While authoring this column and, indeed, participating in the Audit and Assurance community on ISACA’s Engage Online forum,1 my opinion is often sought on a wide range of audit-related topics from ISACA members around the world. Recently, I was asked about the contents of an audit report, and this struck me as something that was worthy of further discussion. We (as IT auditors) spend many hours discussing and seeking audit programs (which are of no interest to the business) and little or no time discussing the audit report, which (we hope) will provide business value.
So, what are the components of an IT audit report? This, of course, depends on the type of audit. According to ISACA, there are three types: an examination, a review and an agreed-upon procedure.2 We will concentrate on examination, which is a systematic process by which a competent, independent person objectively obtains and evaluates evidence regarding assertions3 about an entity or event, processes, operations, or internal controls for the purpose of forming an opinion and providing a report on the degree to which the assertions conform to an identified set of standards.4 Fundamentally, this is our “standard” audit.
Audit Report Components
The mandatory components of an IT audit report are described in ISACA’s Information Technology Assurance Framework (ITAF)5 under guideline 2401, reporting. In addition, an ISACA white paper, IS Audit Reporting, suggests further discretionary components (figure 1).6 The components are not necessarily in any order and many are self-explanatory (additional information may be found in the referenced documents, if required); however, the items in italics are worthy of further discussion. It is important to note that although ITAF requires these components, that does not necessarily mean that an audit report will have a separate section or heading for each. The components may be combined under different sections.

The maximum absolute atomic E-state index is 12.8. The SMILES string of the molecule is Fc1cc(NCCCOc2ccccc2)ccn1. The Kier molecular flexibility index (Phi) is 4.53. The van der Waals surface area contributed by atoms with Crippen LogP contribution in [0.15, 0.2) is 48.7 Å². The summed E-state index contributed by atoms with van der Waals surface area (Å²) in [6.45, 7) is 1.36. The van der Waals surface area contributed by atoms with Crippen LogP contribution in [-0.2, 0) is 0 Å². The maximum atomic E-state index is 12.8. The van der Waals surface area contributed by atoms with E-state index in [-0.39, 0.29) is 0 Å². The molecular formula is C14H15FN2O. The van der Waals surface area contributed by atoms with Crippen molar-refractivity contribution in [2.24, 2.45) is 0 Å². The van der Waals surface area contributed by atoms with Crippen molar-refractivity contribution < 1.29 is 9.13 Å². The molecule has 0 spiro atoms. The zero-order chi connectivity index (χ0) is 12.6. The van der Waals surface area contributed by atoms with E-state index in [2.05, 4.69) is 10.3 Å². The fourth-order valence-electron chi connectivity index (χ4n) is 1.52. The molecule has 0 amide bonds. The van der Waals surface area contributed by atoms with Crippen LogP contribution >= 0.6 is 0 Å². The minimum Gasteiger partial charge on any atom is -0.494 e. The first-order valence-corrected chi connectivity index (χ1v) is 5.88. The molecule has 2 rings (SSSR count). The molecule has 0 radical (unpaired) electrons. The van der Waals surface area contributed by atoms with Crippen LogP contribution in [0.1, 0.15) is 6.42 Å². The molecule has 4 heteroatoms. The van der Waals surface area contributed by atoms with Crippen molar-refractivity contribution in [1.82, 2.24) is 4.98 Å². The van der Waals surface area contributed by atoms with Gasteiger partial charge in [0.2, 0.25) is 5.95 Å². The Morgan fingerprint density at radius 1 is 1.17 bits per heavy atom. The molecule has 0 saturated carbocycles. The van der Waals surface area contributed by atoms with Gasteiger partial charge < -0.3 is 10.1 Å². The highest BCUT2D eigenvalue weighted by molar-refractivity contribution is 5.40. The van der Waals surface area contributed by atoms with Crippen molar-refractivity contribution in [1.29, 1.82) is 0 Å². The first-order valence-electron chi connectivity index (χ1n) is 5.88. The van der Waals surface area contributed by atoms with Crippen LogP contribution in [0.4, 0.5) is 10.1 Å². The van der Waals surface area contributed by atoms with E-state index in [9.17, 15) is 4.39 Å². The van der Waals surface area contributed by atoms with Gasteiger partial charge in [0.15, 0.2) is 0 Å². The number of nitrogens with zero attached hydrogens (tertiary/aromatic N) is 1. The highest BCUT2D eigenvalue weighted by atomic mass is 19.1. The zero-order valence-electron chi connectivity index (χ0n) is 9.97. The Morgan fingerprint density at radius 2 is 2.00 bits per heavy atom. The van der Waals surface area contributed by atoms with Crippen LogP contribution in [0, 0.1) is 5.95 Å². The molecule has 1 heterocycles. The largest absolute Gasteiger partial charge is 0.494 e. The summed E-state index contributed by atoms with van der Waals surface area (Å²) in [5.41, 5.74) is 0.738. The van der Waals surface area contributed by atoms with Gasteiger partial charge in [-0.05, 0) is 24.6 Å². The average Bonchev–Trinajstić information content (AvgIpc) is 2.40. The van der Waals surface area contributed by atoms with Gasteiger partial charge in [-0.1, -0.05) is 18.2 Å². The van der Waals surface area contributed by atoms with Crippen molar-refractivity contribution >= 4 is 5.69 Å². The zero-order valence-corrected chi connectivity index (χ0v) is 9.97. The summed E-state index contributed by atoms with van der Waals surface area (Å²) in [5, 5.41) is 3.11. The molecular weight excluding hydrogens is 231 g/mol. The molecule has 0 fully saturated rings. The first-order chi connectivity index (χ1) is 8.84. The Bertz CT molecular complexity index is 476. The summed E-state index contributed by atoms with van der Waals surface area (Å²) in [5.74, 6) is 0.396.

Scope of the Audit Engagement
The audit scope should define the audit subject. It should define the limits to the audit. This can be an organization, a division within the organization, a business process, an application system or supporting technology, such as a particular platform or network.7 The scope statement should also define the period under review and when the audit was performed. To a knowledgeable reader, audit scope should indicate the expected breadth of audit work and topic areas covered.8
Source of Management’s Representation
Management may make representations about the effectiveness of the control procedures. These are usually in the form of assertions or any formal declaration or set of declarations about the subject matter made by management.9 Common assertions include confidentiality, integrity, availability and compliance. So, management may assert that the application under review is in compliance with, say the Payment Card Industry Data Security Standard
Objectives of the Audit
The purpose of the audit is identified in the audit objectives. Why are we auditing it? The objectives identify the items to be evaluated or assessed by the audit.10 Audit objectives are most commonly phrased as, “To determine whether…” or, for example, “To assess the adequacy of internal controls.”11 An objective may be “To determine whether the application under review is in compliance with PCI DSS.”
Source of the Criteria